GNOME 3.14 is now out. It’s a release full of polish from the desktop environment once preferred by most Linux distributions—and almost a story of redemption. After arguably losing its way around GNOME 3.0, GNOME is back with a vengeance.
GNOME Shell has matured immensely since their immature launch. Thanks to solid releases like GNOME 3.14, GNOME will once again be the default desktop on Debian, pushing out Xfce. GNOME 3’s “classic mode” offers enough familiarity to be the default desktop on Red Hat Enterprise Linux 7, too.
What’s new in GNOME 3.14
GNOME 3.14 includes several redesigned applications. The Weather app has been reworked with a new layout, and now uses GNOME’s built-in geolocation features to automatically display the weather for your current location.
The Evince app—GNOME’s PDF viewer—now has less interface getting in the way so it can display more of your documents at once. It also supports high-resolution displays and offers improved accessibility features.
GNOME now has multitouch support, too. Gestures involving multiple fingers can be used to navigate the desktop interface. Evince, and GNOME’s image viewer, Eye of GNOME, now support pinch-to-zoom.
The Photos app gained support for Google accounts, meaning photos uploaded from Android, through Google+, or via Picasa are now integrated. It already allows you to access photos from Facebook and Flickr. Photos can also now access local photo servers over the DLNA protocol.
“Captive portal handling” is another modern feature for GNOME. When you connect to a Wi-Fi network that requires a click-through—for example, in a coffee shop, hotel, or airport—GNOME will automatically bring up the web page you need to click, just like other modern operating systems do.
GNOME 2 was once the default desktop environment on Ubuntu and most other popular Linux distributions, from Fedora to Debian. It was a stable, simple environment. With GNOME 3 and the GNOME Shell desktop, the GNOME team made radical changes. There was no more taskbar or pop-up menu. The interface used lots of 3D effects, and performance was initially poor for many people, especially on hardware with poor 3D drivers in Linux.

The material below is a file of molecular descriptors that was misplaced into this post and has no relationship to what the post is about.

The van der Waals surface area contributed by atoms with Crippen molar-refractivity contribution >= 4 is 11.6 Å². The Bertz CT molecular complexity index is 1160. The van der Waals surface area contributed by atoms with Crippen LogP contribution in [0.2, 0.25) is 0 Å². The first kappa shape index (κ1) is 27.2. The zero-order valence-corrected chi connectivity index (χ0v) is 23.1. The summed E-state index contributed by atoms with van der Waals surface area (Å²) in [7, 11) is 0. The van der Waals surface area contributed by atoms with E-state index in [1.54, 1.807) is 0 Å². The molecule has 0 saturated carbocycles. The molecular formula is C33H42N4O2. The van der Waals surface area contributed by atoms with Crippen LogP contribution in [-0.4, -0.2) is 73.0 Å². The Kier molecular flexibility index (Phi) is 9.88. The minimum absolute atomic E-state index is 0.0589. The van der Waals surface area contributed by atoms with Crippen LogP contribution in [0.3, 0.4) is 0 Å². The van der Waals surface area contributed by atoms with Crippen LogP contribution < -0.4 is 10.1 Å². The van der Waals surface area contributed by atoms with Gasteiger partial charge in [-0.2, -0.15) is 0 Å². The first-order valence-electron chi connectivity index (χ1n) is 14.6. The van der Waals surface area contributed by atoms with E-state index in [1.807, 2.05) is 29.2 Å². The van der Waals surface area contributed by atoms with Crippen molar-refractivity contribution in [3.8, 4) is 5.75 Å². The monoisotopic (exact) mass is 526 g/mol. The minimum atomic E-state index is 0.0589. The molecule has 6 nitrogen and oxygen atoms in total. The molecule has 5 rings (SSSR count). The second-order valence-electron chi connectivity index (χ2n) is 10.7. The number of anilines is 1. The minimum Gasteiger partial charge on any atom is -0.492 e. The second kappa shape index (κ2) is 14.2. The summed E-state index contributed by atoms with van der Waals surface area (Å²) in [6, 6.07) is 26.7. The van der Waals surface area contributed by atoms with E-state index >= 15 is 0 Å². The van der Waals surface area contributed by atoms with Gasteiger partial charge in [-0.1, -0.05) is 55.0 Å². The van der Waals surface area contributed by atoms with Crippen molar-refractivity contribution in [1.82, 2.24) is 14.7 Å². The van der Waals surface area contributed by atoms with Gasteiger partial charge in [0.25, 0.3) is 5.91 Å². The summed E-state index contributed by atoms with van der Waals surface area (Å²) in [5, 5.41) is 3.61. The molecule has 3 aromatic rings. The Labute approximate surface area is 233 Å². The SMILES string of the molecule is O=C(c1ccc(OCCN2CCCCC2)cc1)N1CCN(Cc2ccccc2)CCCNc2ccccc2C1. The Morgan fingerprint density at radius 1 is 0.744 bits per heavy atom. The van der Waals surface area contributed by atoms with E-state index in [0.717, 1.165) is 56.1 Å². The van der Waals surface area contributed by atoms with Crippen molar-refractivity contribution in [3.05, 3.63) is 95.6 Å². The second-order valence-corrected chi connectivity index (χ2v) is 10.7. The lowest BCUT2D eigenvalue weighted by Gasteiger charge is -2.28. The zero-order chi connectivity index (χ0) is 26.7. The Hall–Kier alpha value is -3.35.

Most controversially, the desktop environment was very simple, with even more features stripped away. In 2011, Linus Torvalds himself said of GNOME 3, “The developers have apparently decided that it’s ‘too complicated’ to actually do real work on your desktop, and have decided to make it really annoying to do.”
Linux distributions started to bail. Ubuntu thought they could do better, so they made their own Unity desktop. In 2013, Debian switched to their more traditional Xfce desktop as their default, partly because it was a more familiar experience for GNOME 2 users. It wasn’t just Linux distributions, either—many Linux users at the time had negative reactions and looked for other desktop environments.
Well, if you haven’t tried it in a while, GNOME 3 has improved. Performance is now good. Debian just switched back to GNOME as their default desktop, partly because its accessibility and systemd integration was better than Xfce’s, but the interface has improved enough to make those considerations possible.
GNOME 3.8 brought a “classic mode”
Red Hat Enterprise Linux 7 is using GNOME 3, too. But they’re using it in “Classic Mode,” where GNOME 3 behaves more like GNOME 2. This gives an easy upgrade path and a familiar experience to those enterprise users. Classic mode is a feature that users begged for after the abrupt changes of GNOME Shell, and GNOME added it in GNOME 3.8. Classic mode isn’t the same as GNOME 2; all of GNOME 3’s fancy features are still there, they just take an extra click or two to access.
The free CentOS distro is based on RHEL, so you’ll see GNOME 3’s Classic Mode in CentOS 7, too.
Make no mistake: If there wasn’t a classic mode, Red Hat probably would have joined Debian in switching to Xfce, or done something even more drastic. “The last thing we want to do is disrupt our customers’ workflows,” it said.
Classic mode is actually just a collection of officially supported “extensions” to GNOME Shell that you can install to make it behave like GNOME 2 in just a few clicks. This is one of GNOME Shell’s strengths—a powerful extensions system you can use to extend and adapt your desktop interface.
Ubuntu’s still betting on Unity
Ubuntu won’t switch back to GNOME any time soon. They’re focused on their vision of a computing experience that adapts to different screen sizes, so the same interface can power a small smartphone screen and then become a full windowed desktop environment when you dock that phone to a larger monitor. They need their own Unity desktop for that, and we’ll start seeing Ubuntu Phones soon.
But GNOME is getting better and better. Even if you like Ubuntu, there’s now an official GNOME “spin off” of Ubuntu that you can use to get GNOME and Ubuntu together. GNOME 3’s future is looking brighter. They even won Linus back: “I’m actually back to gnome3 because with the right extensions it is more pleasant,” wrote Linus Torvalds in 2013.
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